• Email signup forms such as MailChimp, ConvertKit, MailerLite, etc.
  • Contact forms
  • Issues relating to the location of your web host.

It also tells your visitors what you do with this information. You can view my new Privacy and Disclosure Policy.

Privacy and Disclosure Policies states the practices of Bluesky at Home and how the site gathers information and how it makes every effort to protect visitors. Policies affecting advertising and email subscription.

You can hire a lawyer to write these policies ~ I’m sure Amazon, Google, Yahoo and other large companies did just that. You can pay for a pre~written policy. I took all the information that I read, what I saw other bloggers doing, and incorporated it into my current privacy and disclosure page. Nothing really changed, but more information is included. The point is to ensure your readers, visitors and subscribers that your site and their information is secure and won’t be shared.

Do you remember back in 1999 when we all thought that the world was going to come to an end when computers had to switch from 1999 to 2000? As it turned out, nothing bad did. Time, life and computers just kept on going. As many of the sources I read pointed out, until GDPR goes into effect today (that’s right, it’s today) and some company has not complied with the new regulations, we won’t know the full effect.

I feel that I’ve done everything that I can, based on the information that I’ve read, to make Bluesky at Home GDPR compliant. (I bet I’ve used the word complaint more times in this post than in my entire life.) I don’t claim that this a complete list or the perfect list, but I am confident it will be O.K. ~ for now. So if you haven’t done anything about GDPR, you’ve got a little tiny bit of time. But don’t delay. You’ve been warned and told what to do about GDPR. I hope that the information that I’ve provided and what I’ve done about GDPR will help you get the job done pronto.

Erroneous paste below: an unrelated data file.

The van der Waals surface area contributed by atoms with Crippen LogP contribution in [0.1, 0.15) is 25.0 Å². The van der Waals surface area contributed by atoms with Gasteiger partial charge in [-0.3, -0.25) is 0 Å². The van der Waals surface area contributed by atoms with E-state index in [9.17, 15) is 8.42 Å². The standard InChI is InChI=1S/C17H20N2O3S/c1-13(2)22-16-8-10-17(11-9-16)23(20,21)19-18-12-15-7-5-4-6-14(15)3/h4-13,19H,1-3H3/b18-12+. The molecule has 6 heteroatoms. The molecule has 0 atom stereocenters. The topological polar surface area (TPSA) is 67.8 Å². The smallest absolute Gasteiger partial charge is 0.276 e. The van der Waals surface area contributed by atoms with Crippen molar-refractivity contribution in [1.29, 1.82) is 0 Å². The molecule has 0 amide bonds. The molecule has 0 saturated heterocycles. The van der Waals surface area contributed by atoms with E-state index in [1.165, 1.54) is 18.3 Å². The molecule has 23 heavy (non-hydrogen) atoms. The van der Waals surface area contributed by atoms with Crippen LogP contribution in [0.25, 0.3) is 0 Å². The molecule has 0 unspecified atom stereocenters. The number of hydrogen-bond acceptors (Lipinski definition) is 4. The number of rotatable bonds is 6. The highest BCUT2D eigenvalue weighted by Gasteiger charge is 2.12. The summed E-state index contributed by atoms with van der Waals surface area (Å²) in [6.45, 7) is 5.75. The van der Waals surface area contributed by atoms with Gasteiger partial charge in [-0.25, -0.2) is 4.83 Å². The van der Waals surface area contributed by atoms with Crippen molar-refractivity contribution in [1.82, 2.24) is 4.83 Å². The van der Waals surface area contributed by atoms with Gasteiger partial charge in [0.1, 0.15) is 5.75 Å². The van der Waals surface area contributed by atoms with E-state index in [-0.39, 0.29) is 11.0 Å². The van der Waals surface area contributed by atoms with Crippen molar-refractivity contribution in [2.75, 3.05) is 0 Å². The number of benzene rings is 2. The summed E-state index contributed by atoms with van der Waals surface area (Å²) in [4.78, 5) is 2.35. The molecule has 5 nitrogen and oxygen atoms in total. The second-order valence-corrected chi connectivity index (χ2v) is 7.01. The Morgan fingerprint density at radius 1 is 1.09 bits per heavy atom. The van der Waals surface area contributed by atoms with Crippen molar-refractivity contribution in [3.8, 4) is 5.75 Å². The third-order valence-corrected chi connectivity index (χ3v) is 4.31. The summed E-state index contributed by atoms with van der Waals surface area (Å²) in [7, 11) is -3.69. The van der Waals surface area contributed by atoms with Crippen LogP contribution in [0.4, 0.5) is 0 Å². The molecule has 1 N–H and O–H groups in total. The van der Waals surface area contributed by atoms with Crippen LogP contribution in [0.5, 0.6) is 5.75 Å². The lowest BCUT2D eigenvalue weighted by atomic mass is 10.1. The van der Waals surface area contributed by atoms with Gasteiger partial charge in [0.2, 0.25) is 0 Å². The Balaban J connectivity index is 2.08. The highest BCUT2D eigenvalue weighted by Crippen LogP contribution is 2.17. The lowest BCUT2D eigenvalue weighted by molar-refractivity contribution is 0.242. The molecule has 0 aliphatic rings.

Now you can enjoy Memorial Day Weekend. Relax. Have a glass of wine. Layout by the pool. That’s what I’ll be doing.

What to Do about GDPR in 4 Simple Steps. A blogger's approach to complying with the new GDPR requirements. Here are the actions to take to be GDPR complaint. #gdpr #gdprrequirements #privacypolicy #disclosurepolicy

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  1. This is a great post. That is what I’ve come to also. I took it a step and a time and checked off all the boxes I can think of. I think I need a disclaimer statement above my comment section just to get that last thing checked off of the list.
    I’m not WordPress and sometimes Blogger is as clear as mud. I’m glad WordPress is being helpful.

    1. Katie, thanks so much. I’m not sure if I covered everything, but as time goes on, I’m sure more information will come out. I was surprised how many people were offering to make GDPR changes for a price. It wasn’t that hard.

      1. I need to change my Mailchimp forms as well. I was reading about how to do that earlier today on their blog. I hope to do that this weekend! I also inserted the cookies banner at the top of my blog today. Luckily I have less than 100 subscribers to check with. I never thought I would think that having less than 100 was a good thing! Lol